This week marks 100 years since Britain joined the First World War – with Bostonians urged to honour those that gave their lives in the conflict.
According to historian Richard Gurnham, 945 men and women from the Boston area died during the Great War – 435 from the town and the rest from the surrounding villages.
It is estimated that 6,000 people were involved in the war in one way or another – and the conflict also had a big impact on the town’s port and fishing industry,
This week The Standard runs a special feature on the first three Bostonians who died during the war as well as a preview of a two-day exhibition at Boston’s Drill Hall and a look at how we covered the outbreak.
A commemoration service will take place in Boston’s Memorial Gardens at 11am on Monday – 100 years to the day since Britain declared war on Germany – with a vigil service at the Stump at 7pm.
Everyone across the borough is also being asked to switch all bar one of their lights out for an hour at 10pm on Monday, part of a nationwide Lights Out project that echoes foreign secretary Sir Edward Grey’s famous remark that the ‘lights are going out all over Europe’ as war broke.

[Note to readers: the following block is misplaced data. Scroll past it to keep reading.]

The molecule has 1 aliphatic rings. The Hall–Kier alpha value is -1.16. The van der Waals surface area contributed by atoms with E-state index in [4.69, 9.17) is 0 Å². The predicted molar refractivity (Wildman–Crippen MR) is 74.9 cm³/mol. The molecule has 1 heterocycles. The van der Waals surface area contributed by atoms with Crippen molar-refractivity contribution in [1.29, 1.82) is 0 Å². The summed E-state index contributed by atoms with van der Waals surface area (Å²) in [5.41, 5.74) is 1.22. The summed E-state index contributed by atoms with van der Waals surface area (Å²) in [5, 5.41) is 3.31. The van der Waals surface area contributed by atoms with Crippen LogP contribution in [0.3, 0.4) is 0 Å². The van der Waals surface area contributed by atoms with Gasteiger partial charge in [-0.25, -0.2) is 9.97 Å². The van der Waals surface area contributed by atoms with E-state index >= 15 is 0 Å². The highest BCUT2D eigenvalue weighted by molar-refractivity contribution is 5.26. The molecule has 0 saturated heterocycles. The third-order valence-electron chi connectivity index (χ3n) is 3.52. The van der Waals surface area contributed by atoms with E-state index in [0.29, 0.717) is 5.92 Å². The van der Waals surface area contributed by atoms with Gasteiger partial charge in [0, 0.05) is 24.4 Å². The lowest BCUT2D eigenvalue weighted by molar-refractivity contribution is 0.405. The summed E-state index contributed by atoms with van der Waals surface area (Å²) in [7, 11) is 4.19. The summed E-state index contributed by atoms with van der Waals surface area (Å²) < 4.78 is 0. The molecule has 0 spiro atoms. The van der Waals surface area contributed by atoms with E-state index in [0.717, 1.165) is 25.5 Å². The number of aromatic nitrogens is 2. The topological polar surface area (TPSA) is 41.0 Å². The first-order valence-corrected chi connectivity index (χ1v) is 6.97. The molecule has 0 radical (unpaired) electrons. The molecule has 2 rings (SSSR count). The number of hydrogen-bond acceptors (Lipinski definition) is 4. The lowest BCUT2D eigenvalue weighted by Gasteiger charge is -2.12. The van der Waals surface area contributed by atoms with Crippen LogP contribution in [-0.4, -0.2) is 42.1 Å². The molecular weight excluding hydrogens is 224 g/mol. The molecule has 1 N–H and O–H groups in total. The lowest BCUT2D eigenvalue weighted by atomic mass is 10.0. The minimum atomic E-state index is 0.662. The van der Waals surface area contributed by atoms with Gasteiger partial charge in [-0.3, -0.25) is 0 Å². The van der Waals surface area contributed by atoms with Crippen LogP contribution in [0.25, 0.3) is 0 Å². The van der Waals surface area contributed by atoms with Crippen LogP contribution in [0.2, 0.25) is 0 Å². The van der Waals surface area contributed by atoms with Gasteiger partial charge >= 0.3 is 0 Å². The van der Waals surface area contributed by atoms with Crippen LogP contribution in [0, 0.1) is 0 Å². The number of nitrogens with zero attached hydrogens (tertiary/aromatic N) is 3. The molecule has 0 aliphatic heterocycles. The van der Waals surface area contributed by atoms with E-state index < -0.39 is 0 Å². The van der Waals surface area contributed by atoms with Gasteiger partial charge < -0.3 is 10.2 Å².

At Boston War Memorial a candle will be lit by Mayor Coun Alison Austin at 10pm, with police cadets then maintaining a one-hour vigil. Coun Austin said: “It’s very difficult to comprehend but remember we’re not celebrating war, we’re commemorating that sacrifice that people made, that people who went off to war because they were basically fighting for the democracy and stability that we experience here in Britain today.
She added: “It’s important that future generations understand the destruction and the disruption to lives.”
Single lights will also be lit and displayed at the Municipal Buildings, Guildhall, crematorium and Geoff Moulder Leisure Complex. In Wyberton, St Leodegar’s Church will play host to a vigil, with war poems to be read from 10pm to 11pm.